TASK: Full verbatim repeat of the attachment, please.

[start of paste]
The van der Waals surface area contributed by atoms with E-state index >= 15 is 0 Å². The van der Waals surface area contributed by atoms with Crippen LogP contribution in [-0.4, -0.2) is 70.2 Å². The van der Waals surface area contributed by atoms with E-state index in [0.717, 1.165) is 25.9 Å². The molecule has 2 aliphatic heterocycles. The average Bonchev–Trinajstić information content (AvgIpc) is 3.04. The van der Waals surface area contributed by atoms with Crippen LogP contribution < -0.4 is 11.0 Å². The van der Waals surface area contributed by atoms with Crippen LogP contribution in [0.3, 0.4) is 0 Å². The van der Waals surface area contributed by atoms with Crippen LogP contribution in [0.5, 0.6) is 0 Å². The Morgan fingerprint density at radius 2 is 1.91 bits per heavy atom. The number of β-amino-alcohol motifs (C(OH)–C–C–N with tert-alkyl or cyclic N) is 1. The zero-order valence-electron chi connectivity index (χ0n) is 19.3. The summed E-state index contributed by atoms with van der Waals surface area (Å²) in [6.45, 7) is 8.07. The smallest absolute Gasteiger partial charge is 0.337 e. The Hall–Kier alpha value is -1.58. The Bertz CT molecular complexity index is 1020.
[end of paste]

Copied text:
The van der Waals surface area contributed by atoms with E-state index >= 15 is 0 Å². The van der Waals surface area contributed by atoms with Crippen LogP contribution in [-0.4, -0.2) is 70.2 Å². The van der Waals surface area contributed by atoms with E-state index in [0.717, 1.165) is 25.9 Å². The molecule has 2 aliphatic heterocycles. The average Bonchev–Trinajstić information content (AvgIpc) is 3.04. The van der Waals surface area contributed by atoms with Crippen LogP contribution < -0.4 is 11.0 Å². The van der Waals surface area contributed by atoms with Crippen LogP contribution in [0.3, 0.4) is 0 Å². The van der Waals surface area contributed by atoms with Crippen LogP contribution in [0.5, 0.6) is 0 Å². The Morgan fingerprint density at radius 2 is 1.91 bits per heavy atom. The number of β-amino-alcohol motifs (C(OH)–C–C–N with tert-alkyl or cyclic N) is 1. The zero-order valence-electron chi connectivity index (χ0n) is 19.3. The summed E-state index contributed by atoms with van der Waals surface area (Å²) in [6.45, 7) is 8.07. The smallest absolute Gasteiger partial charge is 0.337 e. The Hall–Kier alpha value is -1.58. The Bertz CT molecular complexity index is 1020.